I was really happy to go back to that book. It was hard for me to write for the reason you said, in the sense of how I could preserve the feeling of that book and have [Amina] grow and have it not just feel like rinse and repeat of the first thing. But for me as a writer, [regarding] the whole idea of representation, I really just focus on the things that I'm thinking about. “More To the Story” was inspired by “Little Women,” which is one of my favorite books of all time. I took the pieces I loved from it, but also focused on the things that are special to me, like the relationships and [the concept of] being there for someone you love. Then [I also wanted to explore] what microaggressions are, because I had just recently learned [the name for them]; I understood the concept before, but just putting a name to it made me feel better about the idea that they exist [and can be pushed against]. That's the sort of thing I like to explore. For example, my “Zara’s Rules” series, which is for younger kids, is very nostalgic and based on my childhood, so I feel like I write the books I would love to have read. That's really what drives me — the stories that excite me.
This book ("Drawing Deena”) was hard for me. It took me longer than I expected. I usually outline and write, and I'm pretty methodical. But for “Drawing Deena,” I had to stop after the first chunk and send it to my editor and say, ‘Is this garbage? Should I continue?’ She was great, really supportive. I did it again when I was 80 percent done; I sent it to her and said, ‘I haven't figured out how to tie this up.’ So this one was hard, but I think it was because it was so personal. I guess when it comes to issues of the dirty laundry of our concern, I am mindful of that. I'm mindful of not reinforcing negative stereotypes that are already out there about the Muslim community. That's very important to me. I will stay away from certain narratives and certain tropes. I just want to put positive work out there, even if they deal with some serious themes.
I definitely do not write issue books, where your identity is the source of your pain and trauma. I'm not interested in that at all. The one thing about “Amina’s Voice,” which was a little unfortunate in my opinion, was that in the marketing material, the mosque vandalism is mentioned as more of a significant component than it actually was [in the story]. I wanted to put that in there — it was important for me, something I knew that our community was facing. For me, it was really the story of [Amina] finding confidence and dealing with friendship. That's why the incident occurs toward the end of the book, because it wasn't the focus of the book. So some reviewers were like, ‘Oh, I thought that was going to be a bigger part.’ They expected that because of the way it was marketed. But I feel like that, unfortunately, is sometimes the way you know they need that hook. They need that drama. That’s really not what the book is about, so I do think about all that a lot.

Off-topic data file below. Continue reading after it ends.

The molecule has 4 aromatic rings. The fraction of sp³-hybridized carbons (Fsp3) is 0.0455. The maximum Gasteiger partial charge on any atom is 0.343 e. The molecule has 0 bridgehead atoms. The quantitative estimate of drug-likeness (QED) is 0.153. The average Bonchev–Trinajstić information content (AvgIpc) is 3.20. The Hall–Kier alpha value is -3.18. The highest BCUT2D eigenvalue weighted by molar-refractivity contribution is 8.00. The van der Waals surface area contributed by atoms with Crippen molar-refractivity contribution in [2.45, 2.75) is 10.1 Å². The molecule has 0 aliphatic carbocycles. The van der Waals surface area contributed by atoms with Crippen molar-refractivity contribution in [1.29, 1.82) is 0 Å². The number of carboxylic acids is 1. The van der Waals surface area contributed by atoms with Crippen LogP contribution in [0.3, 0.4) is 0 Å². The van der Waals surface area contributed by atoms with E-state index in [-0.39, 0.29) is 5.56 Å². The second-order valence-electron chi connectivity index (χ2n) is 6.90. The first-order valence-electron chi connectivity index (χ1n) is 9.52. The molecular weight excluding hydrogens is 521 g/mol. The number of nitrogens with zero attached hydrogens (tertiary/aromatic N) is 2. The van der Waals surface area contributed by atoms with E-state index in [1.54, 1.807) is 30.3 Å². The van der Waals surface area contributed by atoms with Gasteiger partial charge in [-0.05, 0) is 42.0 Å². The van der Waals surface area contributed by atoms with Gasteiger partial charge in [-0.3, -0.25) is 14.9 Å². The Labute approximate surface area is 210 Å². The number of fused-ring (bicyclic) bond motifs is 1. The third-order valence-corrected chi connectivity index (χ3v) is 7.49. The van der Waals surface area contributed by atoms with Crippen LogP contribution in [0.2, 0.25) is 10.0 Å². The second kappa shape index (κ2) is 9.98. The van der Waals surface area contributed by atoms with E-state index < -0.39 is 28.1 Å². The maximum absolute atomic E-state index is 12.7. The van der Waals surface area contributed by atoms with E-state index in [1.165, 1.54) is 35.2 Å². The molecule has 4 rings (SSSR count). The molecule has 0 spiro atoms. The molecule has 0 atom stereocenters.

What was it about it that made me love "Little Women" so much? I think it was because I had no representation when I was growing up. Those books spoke to me in a way that other, more contemporary books didn't.
Fann Staff: I wanted to also ask about “More to the Story.” You just mentioned that “Little Women” was one of your favorite books growing up. What was it like not adapting that story that you grew up with? Did it make you think about “Little Women” differently in any way?
Hena Khan: I decided to write “More to the Story” because I was thinking about which books mattered to me as a child, which I was thinking about because of these letters and literature contests that I was invited to speak at. All these students had written to authors they admired, living or dead. I thought about who I would write to and what I would say. That's what made me think about “Little Women.” What was it about it that made me love it so much? I think it was because I had no representation when I was growing up. Those books spoke to me in a way that other, more contemporary books didn't, because I recognized a lot of the social norms of that era and the way those girls felt different than my peers, and even different from me. That difference felt very comfortable to me as a child of immigrants growing up in the 80s. There’s even things like rishtas [editor's note: set up relationships].